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New Dispatchers in Southern California Graduate Dispatch Academy
Author: Ryan Dedmon, Anaheim PD Communications
Copyright: 9-1-1 Magazine, Feature Content
Last month, several newly hired police dispatchers in Southern California graduated from a dispatch academy, a rigorous 3-week training course designed to prepare new dispatchers for the job ahead of them. The Golden West College Criminal Justice Training Center in Huntington Beach, CA, hosted the academy which was taught by several seasoned instructors.
The California Commission on Peace Officer Standards and Training (POST) is a state office that stipulates training requirements for law enforcement personnel, including dispatchers. In California, most public-safety agencies first hire dispatchers and then send them to the required POST training academy. The dispatchers that attend this academy are relatively new to the job, most within the first year of getting hired and still on probation.
Maura Cruz, a dispatcher for the Anaheim Police Department (CA), graduated from the recent class. “I learned the most from listening to calls fellow dispatchers handled in real life”, said Cruz. Dispatchers listen to actual 9-1-1 calls and also do caller simulations to evaluate and critique their handling of the most exigent of situations. They watch training videos and listen to tapes to become experts in emergency communications through voice command, tone, and inflexion. “My favorite part of the class was the training we received to talk over the radio”, said Cruz. “It was interesting to see everyone’s confidence level change after we received training and given the opportunity to practice.”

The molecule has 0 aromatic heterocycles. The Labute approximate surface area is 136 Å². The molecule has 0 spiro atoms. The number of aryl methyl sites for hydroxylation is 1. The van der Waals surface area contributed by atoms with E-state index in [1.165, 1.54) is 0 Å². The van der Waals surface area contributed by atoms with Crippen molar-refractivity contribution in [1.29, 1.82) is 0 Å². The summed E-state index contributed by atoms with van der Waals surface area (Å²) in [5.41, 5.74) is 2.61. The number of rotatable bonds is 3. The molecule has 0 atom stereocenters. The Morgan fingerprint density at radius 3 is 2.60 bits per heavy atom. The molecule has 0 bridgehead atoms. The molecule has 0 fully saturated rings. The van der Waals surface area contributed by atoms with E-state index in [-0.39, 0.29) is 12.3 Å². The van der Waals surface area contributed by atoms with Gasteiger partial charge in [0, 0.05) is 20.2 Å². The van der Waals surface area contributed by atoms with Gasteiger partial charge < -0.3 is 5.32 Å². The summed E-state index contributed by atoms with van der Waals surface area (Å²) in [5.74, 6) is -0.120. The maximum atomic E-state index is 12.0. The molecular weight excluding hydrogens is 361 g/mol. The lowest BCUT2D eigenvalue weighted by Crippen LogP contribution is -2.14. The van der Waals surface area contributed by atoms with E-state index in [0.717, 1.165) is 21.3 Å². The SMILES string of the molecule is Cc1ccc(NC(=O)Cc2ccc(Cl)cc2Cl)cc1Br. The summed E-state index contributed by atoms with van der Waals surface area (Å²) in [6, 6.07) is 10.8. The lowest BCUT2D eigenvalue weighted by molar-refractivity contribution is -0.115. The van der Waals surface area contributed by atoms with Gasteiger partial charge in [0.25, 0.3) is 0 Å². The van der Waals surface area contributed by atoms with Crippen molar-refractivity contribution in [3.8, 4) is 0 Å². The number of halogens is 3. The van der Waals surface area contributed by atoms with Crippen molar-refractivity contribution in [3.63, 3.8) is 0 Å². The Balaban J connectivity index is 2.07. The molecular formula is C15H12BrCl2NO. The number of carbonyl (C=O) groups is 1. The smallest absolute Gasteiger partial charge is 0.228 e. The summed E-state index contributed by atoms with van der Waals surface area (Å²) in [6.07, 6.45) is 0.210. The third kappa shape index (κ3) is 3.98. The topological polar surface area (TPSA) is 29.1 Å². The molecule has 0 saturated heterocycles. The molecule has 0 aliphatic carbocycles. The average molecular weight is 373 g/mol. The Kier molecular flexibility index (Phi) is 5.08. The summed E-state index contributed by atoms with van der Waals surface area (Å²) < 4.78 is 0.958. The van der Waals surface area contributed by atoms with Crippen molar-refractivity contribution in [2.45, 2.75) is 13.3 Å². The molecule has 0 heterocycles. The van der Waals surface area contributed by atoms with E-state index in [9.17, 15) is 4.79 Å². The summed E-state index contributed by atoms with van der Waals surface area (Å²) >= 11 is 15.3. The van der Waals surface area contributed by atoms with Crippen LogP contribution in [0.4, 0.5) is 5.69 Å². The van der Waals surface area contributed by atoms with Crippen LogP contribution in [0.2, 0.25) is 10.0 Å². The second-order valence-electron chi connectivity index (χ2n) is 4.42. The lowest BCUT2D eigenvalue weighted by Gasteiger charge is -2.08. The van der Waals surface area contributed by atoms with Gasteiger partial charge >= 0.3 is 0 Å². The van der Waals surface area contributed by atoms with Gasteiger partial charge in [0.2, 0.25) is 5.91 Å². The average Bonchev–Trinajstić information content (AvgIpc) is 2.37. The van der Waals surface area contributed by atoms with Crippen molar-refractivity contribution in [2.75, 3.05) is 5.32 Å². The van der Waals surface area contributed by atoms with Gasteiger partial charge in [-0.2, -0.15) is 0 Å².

Dispatchers are not all that unlike officers in that they also develop a strong bond with one another through working emergencies together. “I thoroughly enjoyed the lifetime friendships that I developed there in such a small amount of time”, said Dispatcher Erika Maitland, who works at the Beverly Hills Police Department (CA). Maitland graduated from the class last year. “By the end of the class, the hardest part was saying goodbye; we were such a tight-knit group that those classroom friendships easily transferred to my everyday personal life and most of us, to this day, still keep in contact… something I will cherish for the rest of my life”.
Once the dispatchers complete their training and graduate from the class, they return to work at their respective agencies, taking with them the invaluable skills they acquired. Handling crimes in progress and talking to suicidal callers become routine after receiving specialized training from the class. Veteran dispatchers and officers from various agencies work as the instructors. They have hundreds of years of professional working experience between them all, and they each bring their own individual talents to share with their field expertise. “When I returned to Beverly Hills, I had a new confidence in my abilities as a dispatcher”, said Maitland.
The next time you call 9-1-1, know that the dispatcher you speak with went through weeks of specialize training to ensure he/she is able to handle whatever emergency you are reporting. Please join us in congratulating them and wishing them all a long rewarding career serving their communities.